Later, during the continued testimony of Officer Holmes, Holmes testified about her interviews with Royal and Living. She also explained how she obtained the recording of the 9–1–1 call and that she could personally identify the voice of Royal and Living on the audio tape. At that point, the State renewed its request that the trial court admit the recording of the 9–1–1 call into evidence:
[State's Attorney]: Your Honor, we ask to admit the recording at this time.
[THE COURT]: Yes, you can admit—that is State's Exhibit No. 1; and I assume that the defense's objection is still proper predicate hasn't been laid; right?
[Defense Attorney]: And a bunch of—and all the other ones, Judge.
[THE COURT]: Okay. Overruled. You can—
[State's Attorney]: Publish?
[THE COURT]:—publish to the jury.
[State's Attorney]: Thank you, Your Honor.
(AUDIO TAPE PUBLISHED TO THE JURY.)
Officer Shawn Tolley also testified. Tolley was dispatched to respond to a disturbance on the evening of May 31, 2012. Tolley and another officer, Officer Butler, responded to a call about a disturbance and they met the complaining witness in a church parking lot. They learned from the complaining witness that the suspect was Ebony Living. The complaining witness actually pointed out Living's vehicle. Officer Tolley stopped the vehicle being driven by the suspect who identified herself as Ebony Living. Tolley questioned Living about the disturbance. Living told Officer Tolley that “[Living] was involved in this disturbance with this other lady and it had to do with [Living's] ex-boyfriend or father of her child and that the other lady had threatened [Living] with pepper spray and possibly sprayed it at her.” Tolley could not recall seeing any evidence of pepper spray on Living or Living's car. According to Officer Tolley's report, Living told the officer that Royal ran out in the street in front of Living's car. Officer Tolley was unable to collect any evidence allegedly thrown from Living's car.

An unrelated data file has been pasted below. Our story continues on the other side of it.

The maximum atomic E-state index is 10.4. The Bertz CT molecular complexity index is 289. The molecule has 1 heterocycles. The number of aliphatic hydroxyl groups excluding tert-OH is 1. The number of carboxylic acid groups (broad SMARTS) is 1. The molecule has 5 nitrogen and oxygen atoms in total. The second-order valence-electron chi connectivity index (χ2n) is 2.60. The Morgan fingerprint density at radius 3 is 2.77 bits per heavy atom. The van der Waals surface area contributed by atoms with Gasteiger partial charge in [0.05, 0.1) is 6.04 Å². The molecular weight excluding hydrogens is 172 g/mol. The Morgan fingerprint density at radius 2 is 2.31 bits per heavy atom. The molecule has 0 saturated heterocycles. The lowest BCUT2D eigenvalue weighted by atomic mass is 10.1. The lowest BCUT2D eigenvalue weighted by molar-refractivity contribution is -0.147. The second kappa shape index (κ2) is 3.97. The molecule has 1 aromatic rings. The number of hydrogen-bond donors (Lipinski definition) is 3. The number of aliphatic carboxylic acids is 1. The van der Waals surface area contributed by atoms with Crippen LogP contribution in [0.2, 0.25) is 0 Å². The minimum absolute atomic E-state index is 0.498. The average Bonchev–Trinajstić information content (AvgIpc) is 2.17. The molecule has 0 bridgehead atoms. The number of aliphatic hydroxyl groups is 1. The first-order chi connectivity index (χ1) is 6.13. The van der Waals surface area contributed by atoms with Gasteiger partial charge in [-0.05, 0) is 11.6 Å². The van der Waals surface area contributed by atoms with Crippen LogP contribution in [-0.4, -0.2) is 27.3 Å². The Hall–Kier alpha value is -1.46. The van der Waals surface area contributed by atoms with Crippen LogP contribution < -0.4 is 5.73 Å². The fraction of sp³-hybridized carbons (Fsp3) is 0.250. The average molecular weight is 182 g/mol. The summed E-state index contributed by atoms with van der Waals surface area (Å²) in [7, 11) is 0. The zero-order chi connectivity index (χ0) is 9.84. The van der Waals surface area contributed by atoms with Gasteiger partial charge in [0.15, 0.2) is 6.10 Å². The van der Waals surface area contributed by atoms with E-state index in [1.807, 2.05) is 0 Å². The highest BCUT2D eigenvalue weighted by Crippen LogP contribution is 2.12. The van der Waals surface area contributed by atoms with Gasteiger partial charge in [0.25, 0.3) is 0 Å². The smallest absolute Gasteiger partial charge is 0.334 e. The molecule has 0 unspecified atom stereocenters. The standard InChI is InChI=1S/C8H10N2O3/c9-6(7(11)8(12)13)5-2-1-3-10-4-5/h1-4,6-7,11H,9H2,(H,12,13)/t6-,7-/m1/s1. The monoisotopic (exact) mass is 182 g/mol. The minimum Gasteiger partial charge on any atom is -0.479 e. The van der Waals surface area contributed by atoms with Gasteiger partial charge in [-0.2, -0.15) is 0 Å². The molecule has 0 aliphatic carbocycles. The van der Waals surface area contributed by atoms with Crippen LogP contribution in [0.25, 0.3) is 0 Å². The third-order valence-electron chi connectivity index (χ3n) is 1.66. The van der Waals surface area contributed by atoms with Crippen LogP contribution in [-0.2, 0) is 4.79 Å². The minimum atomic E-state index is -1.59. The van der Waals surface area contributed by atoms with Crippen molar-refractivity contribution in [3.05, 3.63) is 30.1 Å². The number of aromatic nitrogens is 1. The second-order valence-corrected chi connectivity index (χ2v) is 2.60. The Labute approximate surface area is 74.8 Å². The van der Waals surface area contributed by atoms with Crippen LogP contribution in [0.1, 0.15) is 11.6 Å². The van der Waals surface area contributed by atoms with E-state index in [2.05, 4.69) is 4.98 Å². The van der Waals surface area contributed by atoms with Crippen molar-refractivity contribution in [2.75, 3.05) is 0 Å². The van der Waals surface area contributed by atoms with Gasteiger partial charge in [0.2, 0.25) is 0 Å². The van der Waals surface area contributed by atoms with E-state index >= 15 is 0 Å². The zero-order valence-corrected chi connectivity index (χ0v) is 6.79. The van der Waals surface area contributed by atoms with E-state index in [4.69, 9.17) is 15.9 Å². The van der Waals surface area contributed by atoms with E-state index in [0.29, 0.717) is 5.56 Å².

On cross-examination Officer Tolley admitted that when Tolley pursued Living's vehicle that Living appeared to be doing the speed limit. Tolley did not observe Living make any sharp turns or “avertive movements.” Further, Living gave consent for the officer to search the vehicle. Tolley believed he did a thorough search. Officer Tolley further agreed that Celestine was to appear in court in June 2011 on a felony violation of a protective order involving Living. Officer Tolley agreed that Living told Officer Tolley that Living believed Celestine and Celestine's girlfriend Royal were trying to give Living “a hard time” or get her in trouble because of the upcoming court date.
Earl Oster, an employee with the Beaumont 9–1–1 Center, also testified. Oster testified that he was working at the 9–1–1 Center on the evening of May 31, 2012, that he recognized State's Exhibit Number 1 as the disc of the recorded 9–1–1 call from that evening, that he listened to the recording, that the recording was prepared on a device capable of making an accurate recording, that the recording was originally saved on a hard drive but then presented into evidence on CD, that the operator was competent to operate the device and make the recording, and that the recording is an accurate representation of the conversations and statements that took place, that the audio recording had not been altered in any manner, that he could identify the voices on the recording, that the recording was made on the night of the event, and that he was the call taker on the tape. On cross-examination, Oster admitted that he did not know Royal personally, but he confirmed he was the person who took the call. Living did not testify.